Arctic Cables Pallas Review

Arctic Cables Pallas Cable (featuring Meze 109 Pro and 99 Classics)

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Meze Audio

Meze Audio needs no introduction.  Over the last decade or so, they have grown from a company associated with a much-loved entry-level headphone – the now genuinely classic Meze 99 Classic – to a company related to high-end headphones such as the Meze Elite, Empyrean, and Liric. Meze headphones have all been applauded, not only for their build quality and aesthetic design, but also their audio properties.  Indeed, there is a great deal to admire about Meze and their headphones which they craft with a demonstrable love and passion that is hard to resist.

Having owned several Meze headphones myself, I share this passion.  While I had mixed feelings about the tuning of the Liric (though overall, I admired their design and build), the 99 Classics retain a venerated place in my headphone library.  The release of the 109 Pro resolves the upper register tuning quirks of the Liric, while building on the strengths of the 99 Classics.

A few observations.  First, these are immensely engaging headphones with a musical tuning that balances refinement with sheer pleasure.  Notably, they work remarkably well across almost all genres, from grainy, lo-fi folk recordings to “audiophile” recordings of Mahler’s symphonies.  In addition, they’re not hard to drive, for example, the recently released Hiby RS2 mini DAP can easily drive them and they scale up exceptionally well.

As they scale up, they reveal a greater technical accuracy and refinement level without losing the musical tuning at the center of the 109 Pro.  Despite the outstanding performance of the 109 Pro, the stock cable that comes with these headphones is less than ideal.  Not only is it ergonomically awkward, but it also feels cheap.  It doesn’t do justice to what the 109 Pro is capable of from an audio perspective.

The Pallas from Arctic Cables

Accordingly, having explored a range of aftermarket cable possibilities, I contacted Val and the team at Arctic Cables, who suggested the Pallas cable would pair well with the 109 Pro.  To begin, here are some specs:

  •       20-AWG per polarity in a 4-wire configuration
  •       X4-wire 20-AWG pure silver+copper OCC Litz 50/50 hybrid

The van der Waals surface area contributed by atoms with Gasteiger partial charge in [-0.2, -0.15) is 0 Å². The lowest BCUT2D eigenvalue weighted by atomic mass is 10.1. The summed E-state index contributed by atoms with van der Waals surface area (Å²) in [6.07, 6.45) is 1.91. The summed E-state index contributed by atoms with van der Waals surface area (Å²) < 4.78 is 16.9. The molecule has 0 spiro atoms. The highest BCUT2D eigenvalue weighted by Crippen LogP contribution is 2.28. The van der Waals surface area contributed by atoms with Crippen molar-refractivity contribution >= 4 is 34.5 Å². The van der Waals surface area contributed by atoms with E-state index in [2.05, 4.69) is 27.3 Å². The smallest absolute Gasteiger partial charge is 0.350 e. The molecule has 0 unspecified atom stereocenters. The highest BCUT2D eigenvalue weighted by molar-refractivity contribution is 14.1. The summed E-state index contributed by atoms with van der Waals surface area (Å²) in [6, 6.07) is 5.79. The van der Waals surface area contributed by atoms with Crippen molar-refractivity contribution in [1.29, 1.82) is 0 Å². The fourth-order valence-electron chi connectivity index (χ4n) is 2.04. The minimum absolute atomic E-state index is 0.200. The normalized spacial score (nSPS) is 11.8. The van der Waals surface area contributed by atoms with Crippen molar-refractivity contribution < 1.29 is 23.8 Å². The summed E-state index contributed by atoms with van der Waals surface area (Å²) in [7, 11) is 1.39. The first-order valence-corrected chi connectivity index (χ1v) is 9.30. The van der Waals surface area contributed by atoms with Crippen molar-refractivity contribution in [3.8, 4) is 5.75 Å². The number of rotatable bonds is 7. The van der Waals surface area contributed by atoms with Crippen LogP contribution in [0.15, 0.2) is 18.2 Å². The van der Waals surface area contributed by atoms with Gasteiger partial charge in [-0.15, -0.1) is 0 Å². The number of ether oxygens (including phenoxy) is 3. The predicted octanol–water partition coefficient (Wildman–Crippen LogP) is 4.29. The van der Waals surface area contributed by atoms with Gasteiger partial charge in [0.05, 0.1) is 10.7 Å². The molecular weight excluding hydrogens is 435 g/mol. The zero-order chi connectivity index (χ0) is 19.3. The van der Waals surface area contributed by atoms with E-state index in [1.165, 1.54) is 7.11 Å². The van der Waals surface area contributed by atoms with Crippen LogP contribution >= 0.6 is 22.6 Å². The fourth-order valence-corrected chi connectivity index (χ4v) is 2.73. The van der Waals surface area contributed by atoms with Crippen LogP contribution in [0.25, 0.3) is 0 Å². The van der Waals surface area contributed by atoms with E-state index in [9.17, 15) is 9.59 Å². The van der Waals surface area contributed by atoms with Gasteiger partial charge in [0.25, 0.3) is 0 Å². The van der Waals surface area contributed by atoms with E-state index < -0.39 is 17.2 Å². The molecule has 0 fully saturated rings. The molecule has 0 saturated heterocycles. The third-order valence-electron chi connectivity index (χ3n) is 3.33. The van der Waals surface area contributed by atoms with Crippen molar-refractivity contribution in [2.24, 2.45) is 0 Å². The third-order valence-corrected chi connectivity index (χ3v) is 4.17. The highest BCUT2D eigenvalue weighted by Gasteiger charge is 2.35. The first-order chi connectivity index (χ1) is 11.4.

•       Cutting-edge single-crystal 7N OCC ultra-Pure copper $ silver
  •       Litz geometry with 7 insulated bundles
  •       Extremely-high strands count
  •       Cryogenically & enameled treated
  •       Custom ultra-soft and flexible TPU insulation

The Pallas fits into the “Grand Series” of the Arctic Cables range.  Per usual, with all Arctic cables, the Pallas is expertly made with a sturdy build while also being ergonomic and devoid of microphonics.  Compared to other hybrid cables made by competing brands, the Pallas uses pure silver and copper rather than silver-plated copper.  The cable I received has a black and white sleeve that terminates in a new plug from CuTECH.

Val told me, “the connector is a CuTECH pure copper 99.9%(min) purity with a 10u 24K gold-plating.  (For reference, standard connectors have 1-2u plating).”  The plug alone is impressive in build, easily competing, if not out-performing high-end offerings from Furutech and AECO.  Aesthetically, the cable is very pleasing to the touch.  The braiding is exquisite, the soldiering on all sides of the headphone is flawless, and the splitter feels good to the hand and looks great.

Concerning how the cable performs, I would sum it up: neutrally tuned with incisive layering, refined imaging, and a substantial 3D holographic soundstage.  The Pallas is not a cable that will necessarily “fix” any issues within the frequency response.  However, it will improve and refine what is already there.

With the 109 Pro, as I hear them, they are already an excellent-sounding set of headphones.  The only possible area of dispute within the frequency is the upper register, which is lively but not metallic, much less sibilant.  With the Pallas, I found that the slightly “hot” upper region gains a smoothness without losing any energy and impact.

Comparisons

For these comparisons, I ran the 109 Pro (and 99 Classics) on a range of sources: Hugo 2, Mojo 2, Bakoon DAC-9740, and Hiby RS2.  I also used a range of amps, from budget choices like the Topping A30 Pro to higher-tier amps such as the Mass Kobo 428 and Bakoon HDA-5210MK4.